Just One Day in Chongqing

Written by Dec 19, 2006 02:12
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I spent one day in Chongqing. It was my last stop on a whirlwind tour of major cities of China over Spring Festival during my first year in China. Whereas most people who visit Chongqing go out on the Yangtze River or see the Dazu Rock Carvings, I saw nothing in the China guidebook. At least, not on purpose.

My day in Chongqing happened in mid-February, when it was cold, but not so cold that one had to wear a hat and scarf. My friend I was traveling with and I dropped off our bags at our hotel and immediately set off on foot to see what we could of the city. We had our hotel's card, which had the address in Chinese on it, so we knew that we didn't have to worry about getting lost.


We picked a direction and began to walk. Chongqing is a city of rivers, mountains, and hills. Above the skyline of the city, if you're looking from the right perspective, you can see a line of low, rounded mountains. The city itself isn't built on flat land, which should hardly be surprising. The roads and alleys often climb or fall steeply, which might explain in part the lack of bicycles and the abundance of smog I noticed there. The hilliness of the city, though, was what made Chongqing for me. When I think back to it now, that's what I think of.

Chongqing has a long history as a city, as so many of the cities in China do, and as I walked around, the history felt like it was right there in the open for all to see. We began turning down alleys, trying to get away from the major, clean, touristy streets. It didn't take much effort to find ourselves surrounded by dilapidated buildings that looked on the verge of falling down and people who carried heavy loads of this or that on either end of bamboo sticks across their shoulders.

Like I said, the alleys in Chongqing stand out in my mind because they're built on hills. Some people would have their stands where they cooked up bread or noodles on steep stairs with no railings. It seemed like every alley led higher and every view you caught off of the alley was vertigo-inducing.

Open Market

Our one stop indoors was at a huge produce market. The market was packed full of people and sold about every kind of fresh food you could imagine. There were waist-high burlap sacks of every kind of pepper i knew existed and more. There were live chickens and other animals, plus fresh meat on meat hooks. There were buckets of snakes in water, and a woman picking them out, live, and filleting them. There were containers full of eggs, each container with a different kind. There were fruits, vegetables, fish... it was all there, and some things I couldn't name.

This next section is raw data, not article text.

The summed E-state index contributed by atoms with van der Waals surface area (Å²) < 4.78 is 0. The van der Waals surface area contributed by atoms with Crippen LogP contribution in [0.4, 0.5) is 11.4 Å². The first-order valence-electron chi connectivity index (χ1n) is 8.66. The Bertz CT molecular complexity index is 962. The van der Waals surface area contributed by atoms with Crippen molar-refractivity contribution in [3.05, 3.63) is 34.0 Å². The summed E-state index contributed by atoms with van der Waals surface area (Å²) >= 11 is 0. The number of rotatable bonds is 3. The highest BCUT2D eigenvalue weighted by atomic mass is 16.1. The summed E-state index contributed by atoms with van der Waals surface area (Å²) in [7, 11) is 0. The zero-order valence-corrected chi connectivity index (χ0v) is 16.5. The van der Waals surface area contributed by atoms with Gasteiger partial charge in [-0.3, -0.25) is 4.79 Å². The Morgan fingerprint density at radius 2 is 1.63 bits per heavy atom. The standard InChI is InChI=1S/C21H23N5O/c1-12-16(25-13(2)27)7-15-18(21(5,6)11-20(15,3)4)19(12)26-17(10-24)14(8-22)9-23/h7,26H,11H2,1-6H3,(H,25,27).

A Tour Guide We Didn't Ask For

Outside of the market, we found a steep set of stairs that looked interesting. As we began climbing, a man began trying to talk to us. This didn't go too well, as he spoke some dialect neither my friend nor I could understand very well. As he climbed with us, he kept trying to point out interesting things to us, apparently trying to talk us into staying at some hotel a friend of his ran at the top of the stairs. At the top of the stairs was a nice view of that part of the city, a man selling all kinds of birds in wooden cages, and the hotel the man with us had been talking about. We stayed at the top for a while, resting and enjoying the view. The man stayed with us, still trying to communicate. He began to demand money from us for being our "tour guide," as he said. We tried to say, no, you just tagged along with us so we won't give you any money. As we climbed back down, we tried to lose the man, but he stayed with us, still trying to point out things so as to qualify as a tour guide. Had we known how to say it, we could have told him most tour guides can speak the same language as the people they're showing around. Once down the hill, the man stayed with us as we left the alley. We went into a store, and he waited for us outside. Eventually, my friend told him as clearly as he could that he would be getting no money from us. He shouted some kind of a curse on our families and went on his way.


We caught a taxi back to our hotel before looking for a place for dinner. We asked at the front desk if there were any good places nearby to eat that famous Chongqing food. I was a bit nervous, as I don't especially enjoy spicy food, but I figured one meal should be fine. We got directions to a place just around the corner and off we went. In the restaurant, as we were escorted to our table, I looked at the food on other people's plates. I had a hard time seeing any food that wasn't peppers. There were plates on tables that appeared to be nothing but peppers. We got the menu and asked the waiter if they had any food that wasn't spicy. He thought for a long moment, and then said no, but they had a couple dishes that weren't VERY spicy. We ordered both of those, plus one other dish. The "not very" spicy dishes were about as spicy as I'll eat, which was good enough for me.

The next morning, we had planned to take a cablecar ride across the Yangtze, but instead we slept in, got up just in time to catch the complementary breakfast at the hotel, and window shop a little more before our flight back to Beijing took off. And with that, it was back to the cold and snow of north-eastern China.

 More Chongqing Travel Reviews
1. One day in Chongqing CONNY129 from CN Aug 30, 2006 04:08
2. Happy Returns JABAROOTOO from CN Jun 18, 2006 06:06
3. Ripples of the Revolution JABAROOTOO from CN Feb 8, 2006 00:02
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